Telephone 01638 780642 01534 862304 01536 517704 01923 262199 01553 764466 01592 653485 01522 518170 0151 545 4750 01582 505464 01260 253232 01763 262826 01834 862436 01636 701673 01633 891991 01983 522552 01604 858810 01606 818088 01159 677077 0161 947 1400 01865 844100 0208 961 5863 01768 892938 01738 626688 01733 295000 01752 848359 02838 393300 02392 691122 01765 640913 01788 579535 01722 412171 01724 282444 01732 469469 01273 454887 01775 715680 01634 296686 01623 516735 01792 582255 01793 554130 01827 59221 01823 331275 01952 586454 01427 718638 01992 651155 01789 473200 01942 230026 01945 461316 01376 533680 01905 829800 01900 66927 01978 346100 01904 692909

● Truck Sales, Parts and Service Dealers Republic of Ireland Area 35 DUBLIN

Dealer name DAF Distributors Ireland Ltd ★

Road No. Dublin 22

Telephone 00 353 1403 4141

● Parts and Service Dealers Republic of Ireland 97 98 99 100 101

Area CAVAN CORK CO TIPPERARY DUBLIN GALWAY

Dealer name Interparts Drumalee Ltd DAF Truck Services Cork Ltd Guilfoyle Truck Sales Ltd North Dublin Commercials Ltd Galway Truck & Van Centre Ltd

Road No. N3 N20 R445 M1 N84

Telephone 00 353 49 433 1777 00 353 21 430 1202 00 353 505 23333 00 353 1802 0139 00 353 91 751 984

The extensive DAF national network delivers the best Back-Up in the business. Our flexible range of MultiSupport servicing, repair and maintenance options will help you control costs, minimise downtime and maximise vehicle availability. Out on the road, our legendary DAFaid roadside assistance service provides the leading average roadside assistance time in the industry. ● ● ★ ◆ ▲

Sales, Parts & Service Dealers Parts & Service Dealers Additional Service – Coach & Bus Additional Service – Petroleum Regulations Additional Service – Authorised Testing Facility

WINTER 2019/20 DAF DRIVER

47


Customise your DAF Truck with Lightfix from

Space Cab

We are proud to announce the UK launch of this superb range of lighting and lightbar solutions for each model across the DAF range. Options include bars for fitting a vast choice of lighting and vehicle and driver protection. Available with a polished stainless steel or black finish. Whether your preference is top cab lighting with beacon options, or front and side liners, there’s so much to choose from!

1543015 - LightFix - SKY-LIGHT Max. 4 spotlights and 2 beacons Stainless steel - polished or black (# 1543014) Ø 70mm - prewired Option: integrated white LEDs and strobes

1543043 - LightFix - FRONT-PROTECT "BIG NORDIC" Front protection bar - safety for driver and vehicle Stainless steel - polished or black (# 1543042) ABS safety grid - Ø 70mm 1543000 - LightFix - SKY-LIGHT Option: integrated white LEDs and strobes. LAZER-BRIDGE for 2 Max. 4 spotlights High-Performance-LED spotlights

Stainless steel - polished - Ø 70mm - prewired Option: integrated white LEDs and strobes

DAF XF SKY-LIGHT “WILDLIFE” SKY-LIGHT + SKY-BRIDGE

1543002 - LightFix - SKY-LIGHT "WILDLIFE" 1543001 - LightFix - SKY-LIGHT + SKY-BRIDGE Max. 4 spotlights 2 beacons red LEDs in tube ends Max. 4 and spotlights and 2- 2beacons Stainless steel - polished - Ø 70mm - prewired Stainless steel - polishedLEDs - Ø and 70mm - prewired Option: integrated white/amber strobes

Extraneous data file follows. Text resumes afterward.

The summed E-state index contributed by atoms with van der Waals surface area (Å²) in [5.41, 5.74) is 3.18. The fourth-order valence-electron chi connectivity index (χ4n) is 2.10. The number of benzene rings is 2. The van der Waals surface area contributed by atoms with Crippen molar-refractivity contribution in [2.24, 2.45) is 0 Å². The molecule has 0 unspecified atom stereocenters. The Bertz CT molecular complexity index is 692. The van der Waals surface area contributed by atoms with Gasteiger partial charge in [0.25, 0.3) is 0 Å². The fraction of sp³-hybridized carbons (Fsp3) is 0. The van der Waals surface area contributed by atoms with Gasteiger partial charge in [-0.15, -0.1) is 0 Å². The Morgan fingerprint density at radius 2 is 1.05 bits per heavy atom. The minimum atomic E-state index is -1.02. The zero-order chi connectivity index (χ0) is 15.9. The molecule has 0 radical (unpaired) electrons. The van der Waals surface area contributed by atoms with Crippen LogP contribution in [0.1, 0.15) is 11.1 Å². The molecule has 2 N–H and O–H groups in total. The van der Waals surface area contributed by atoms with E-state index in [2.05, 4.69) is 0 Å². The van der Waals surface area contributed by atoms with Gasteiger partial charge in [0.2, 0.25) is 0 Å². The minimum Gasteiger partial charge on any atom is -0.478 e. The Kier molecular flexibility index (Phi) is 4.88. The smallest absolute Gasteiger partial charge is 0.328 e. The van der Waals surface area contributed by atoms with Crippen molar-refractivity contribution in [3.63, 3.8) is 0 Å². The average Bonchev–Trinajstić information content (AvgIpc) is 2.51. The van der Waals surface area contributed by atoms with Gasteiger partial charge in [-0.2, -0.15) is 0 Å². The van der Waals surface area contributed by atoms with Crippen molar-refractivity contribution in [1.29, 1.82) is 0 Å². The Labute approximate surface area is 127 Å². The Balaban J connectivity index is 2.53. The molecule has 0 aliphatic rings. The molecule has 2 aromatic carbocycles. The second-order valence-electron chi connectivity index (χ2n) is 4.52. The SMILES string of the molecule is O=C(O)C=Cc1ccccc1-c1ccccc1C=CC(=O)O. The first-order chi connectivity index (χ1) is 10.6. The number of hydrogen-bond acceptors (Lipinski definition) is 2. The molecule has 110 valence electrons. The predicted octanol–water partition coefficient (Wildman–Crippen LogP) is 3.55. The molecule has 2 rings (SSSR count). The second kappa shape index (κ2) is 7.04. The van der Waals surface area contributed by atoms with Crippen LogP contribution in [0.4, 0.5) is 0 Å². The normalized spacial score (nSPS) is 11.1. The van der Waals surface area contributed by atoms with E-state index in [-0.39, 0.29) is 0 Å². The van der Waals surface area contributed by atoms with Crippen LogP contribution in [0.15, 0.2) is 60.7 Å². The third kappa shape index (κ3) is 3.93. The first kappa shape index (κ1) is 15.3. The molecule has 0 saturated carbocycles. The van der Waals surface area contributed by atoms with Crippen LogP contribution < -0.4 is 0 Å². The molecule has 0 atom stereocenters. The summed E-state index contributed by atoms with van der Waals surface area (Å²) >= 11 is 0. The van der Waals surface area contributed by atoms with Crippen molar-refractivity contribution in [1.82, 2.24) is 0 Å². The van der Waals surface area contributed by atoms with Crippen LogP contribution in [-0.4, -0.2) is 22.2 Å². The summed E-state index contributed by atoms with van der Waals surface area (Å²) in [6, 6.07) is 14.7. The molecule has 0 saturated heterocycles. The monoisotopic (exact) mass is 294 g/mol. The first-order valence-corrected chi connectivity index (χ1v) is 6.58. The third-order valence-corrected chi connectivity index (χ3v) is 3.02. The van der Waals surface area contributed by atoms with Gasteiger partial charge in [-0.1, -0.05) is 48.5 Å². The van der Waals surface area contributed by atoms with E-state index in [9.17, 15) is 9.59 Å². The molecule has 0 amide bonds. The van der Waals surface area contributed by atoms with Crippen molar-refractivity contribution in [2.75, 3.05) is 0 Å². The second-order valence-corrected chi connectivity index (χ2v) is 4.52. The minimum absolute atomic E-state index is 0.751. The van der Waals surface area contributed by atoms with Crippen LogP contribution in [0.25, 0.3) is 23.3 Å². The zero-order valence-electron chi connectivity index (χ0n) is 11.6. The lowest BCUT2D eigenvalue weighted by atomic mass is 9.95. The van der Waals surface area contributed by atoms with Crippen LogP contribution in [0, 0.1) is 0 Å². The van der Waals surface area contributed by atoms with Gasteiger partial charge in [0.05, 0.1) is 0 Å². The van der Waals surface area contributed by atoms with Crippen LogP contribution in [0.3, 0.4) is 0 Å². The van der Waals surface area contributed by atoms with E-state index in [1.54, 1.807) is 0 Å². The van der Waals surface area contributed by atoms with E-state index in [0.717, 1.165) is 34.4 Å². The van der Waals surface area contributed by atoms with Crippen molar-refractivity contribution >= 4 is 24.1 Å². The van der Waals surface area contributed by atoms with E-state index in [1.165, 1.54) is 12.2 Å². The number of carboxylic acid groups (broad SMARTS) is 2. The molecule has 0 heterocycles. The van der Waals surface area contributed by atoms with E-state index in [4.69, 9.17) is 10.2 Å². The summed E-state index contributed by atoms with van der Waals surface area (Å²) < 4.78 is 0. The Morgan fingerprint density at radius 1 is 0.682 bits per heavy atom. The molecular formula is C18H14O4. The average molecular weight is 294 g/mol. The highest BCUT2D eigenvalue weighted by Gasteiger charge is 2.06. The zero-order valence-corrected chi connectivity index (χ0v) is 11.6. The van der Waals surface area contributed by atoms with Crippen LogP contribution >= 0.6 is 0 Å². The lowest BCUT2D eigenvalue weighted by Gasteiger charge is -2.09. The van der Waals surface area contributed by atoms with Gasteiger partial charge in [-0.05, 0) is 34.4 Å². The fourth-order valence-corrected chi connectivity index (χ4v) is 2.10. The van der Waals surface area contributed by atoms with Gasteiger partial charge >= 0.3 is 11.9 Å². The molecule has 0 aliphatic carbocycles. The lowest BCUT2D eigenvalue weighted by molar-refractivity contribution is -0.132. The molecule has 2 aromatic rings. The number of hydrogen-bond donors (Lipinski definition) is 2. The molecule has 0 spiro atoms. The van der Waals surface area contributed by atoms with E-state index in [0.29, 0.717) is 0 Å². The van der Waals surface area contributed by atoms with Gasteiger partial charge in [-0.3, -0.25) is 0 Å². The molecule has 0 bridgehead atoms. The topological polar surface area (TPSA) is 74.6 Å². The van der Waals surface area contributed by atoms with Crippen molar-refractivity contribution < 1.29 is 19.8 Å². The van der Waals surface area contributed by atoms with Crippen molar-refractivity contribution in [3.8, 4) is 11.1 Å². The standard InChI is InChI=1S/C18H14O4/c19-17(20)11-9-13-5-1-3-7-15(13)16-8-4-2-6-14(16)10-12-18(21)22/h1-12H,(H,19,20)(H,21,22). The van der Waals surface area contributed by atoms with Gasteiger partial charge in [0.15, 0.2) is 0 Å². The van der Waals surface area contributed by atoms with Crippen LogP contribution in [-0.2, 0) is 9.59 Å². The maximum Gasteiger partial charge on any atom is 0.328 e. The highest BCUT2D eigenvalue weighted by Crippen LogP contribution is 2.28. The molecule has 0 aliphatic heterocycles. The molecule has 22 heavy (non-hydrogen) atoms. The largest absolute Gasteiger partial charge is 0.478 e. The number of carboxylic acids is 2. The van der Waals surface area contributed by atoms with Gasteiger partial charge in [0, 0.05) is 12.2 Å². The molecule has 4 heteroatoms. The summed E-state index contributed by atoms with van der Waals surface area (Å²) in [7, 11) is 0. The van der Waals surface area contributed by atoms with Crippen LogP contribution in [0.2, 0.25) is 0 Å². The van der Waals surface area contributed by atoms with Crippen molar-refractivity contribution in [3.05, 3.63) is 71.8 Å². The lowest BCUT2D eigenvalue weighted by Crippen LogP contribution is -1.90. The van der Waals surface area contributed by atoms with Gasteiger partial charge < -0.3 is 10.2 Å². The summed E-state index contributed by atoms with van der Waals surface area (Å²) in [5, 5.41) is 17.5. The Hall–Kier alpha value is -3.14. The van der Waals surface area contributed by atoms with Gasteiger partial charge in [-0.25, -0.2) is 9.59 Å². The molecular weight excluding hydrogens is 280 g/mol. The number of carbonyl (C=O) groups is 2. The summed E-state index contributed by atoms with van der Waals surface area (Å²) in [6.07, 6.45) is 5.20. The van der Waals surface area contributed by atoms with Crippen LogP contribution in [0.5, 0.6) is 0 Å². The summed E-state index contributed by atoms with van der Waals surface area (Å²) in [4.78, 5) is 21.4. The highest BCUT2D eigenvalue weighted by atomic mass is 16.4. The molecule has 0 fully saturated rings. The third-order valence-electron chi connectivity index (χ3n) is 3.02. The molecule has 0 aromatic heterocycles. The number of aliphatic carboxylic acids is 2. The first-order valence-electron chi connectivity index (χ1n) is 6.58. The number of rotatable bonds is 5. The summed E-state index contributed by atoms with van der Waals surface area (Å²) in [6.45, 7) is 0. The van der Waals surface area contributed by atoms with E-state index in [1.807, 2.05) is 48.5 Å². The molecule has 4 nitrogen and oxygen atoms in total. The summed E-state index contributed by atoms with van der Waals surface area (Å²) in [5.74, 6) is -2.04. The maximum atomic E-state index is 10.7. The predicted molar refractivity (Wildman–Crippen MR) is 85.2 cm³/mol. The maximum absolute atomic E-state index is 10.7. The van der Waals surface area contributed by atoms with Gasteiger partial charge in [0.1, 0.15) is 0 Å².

DAF CF

Space Cab

1543021 - LightFix - 4-LIGHT "mini" Max. 4 spotlights Stainless steel - polished or black (# 1543020) Ø 70mm - prewired Option: integrated white LEDs or strobes

FRONT-PROTECT “BIG NORDIC” Front protection bar - safety for driver and vehicle Stainless steel - polished or black ABS safety grid - Ø 70mm

48

DAF DRIVER WINTER 2019/20

DAF XF

1543028 - LightFix - FRONT-LINER

Space / Super Space Cab 5 white Cab LEDs and 2 amber LEDs on the side

Stainless steel --polished - Ø 60mm 1543016 - LightFix SKY-LIGHT Space Cab Max. 4 spotlights and 2 beacons Stainless steel - polished - Ø 70mm - prewired Option: integrated white/amber LEDs and strobes

Option: integrated white LEDs and strobes. LAZER-BRIDGE for 2 High-Performance-LED spotlights Option: integrated white LEDs or strobes

REAR-LIGHT

1543019 - LightFix - REAR-LIGHT Max. 6 work lamps and 2 beacons Stainless steel - polished - Ø 70mm - prewired Option: integrated red LEDs and strobes

Max. 6 work lamps and 2 beacons Stainless steel - polished - Ø 70mm - prewired Option: integrated red LEDs and strobes

1543041 - LightFix - FRONT-PROTECT "NORDIC" Front protection bar - safety for driver and vehicle Stainless steel - polished or black (# 1543040) ABS safety grid - Ø 70mm Option: integrated white LEDs and strobes. LAZER-BRIDGE for 2 High-Performance-LED spotlights

Option: integrated white/amber LEDs and strobes

Day Cab / Sleeper-Cab

1543039 - LightFix - ROOF-LINER 5 red LEDs - Stainless steel - polished or black (# 1543038) - Ø 70mm Option: integrated strobes

1543007 - LightFix - SKY-LIGHT Max. 6 1543031 spotlights and 2 beacons - 1543033 - LightFix - SIDE-LINER Stainless - polished WBsteel 3600mm (# 1543031) or WB 3800mm (# 1543033) Ø 70mm - prewired integrated amber- SKY-LIGHT and red LEDs - Ø 70mm - prewired with plug 1543017 - LightFix Option: integrated LEDs strobes steel white/amber -Cab polished black (# and 1543030 or # 1543032) WB 3600mm or WBor 3800mm integrated amber DayStainless Cab / Sleeper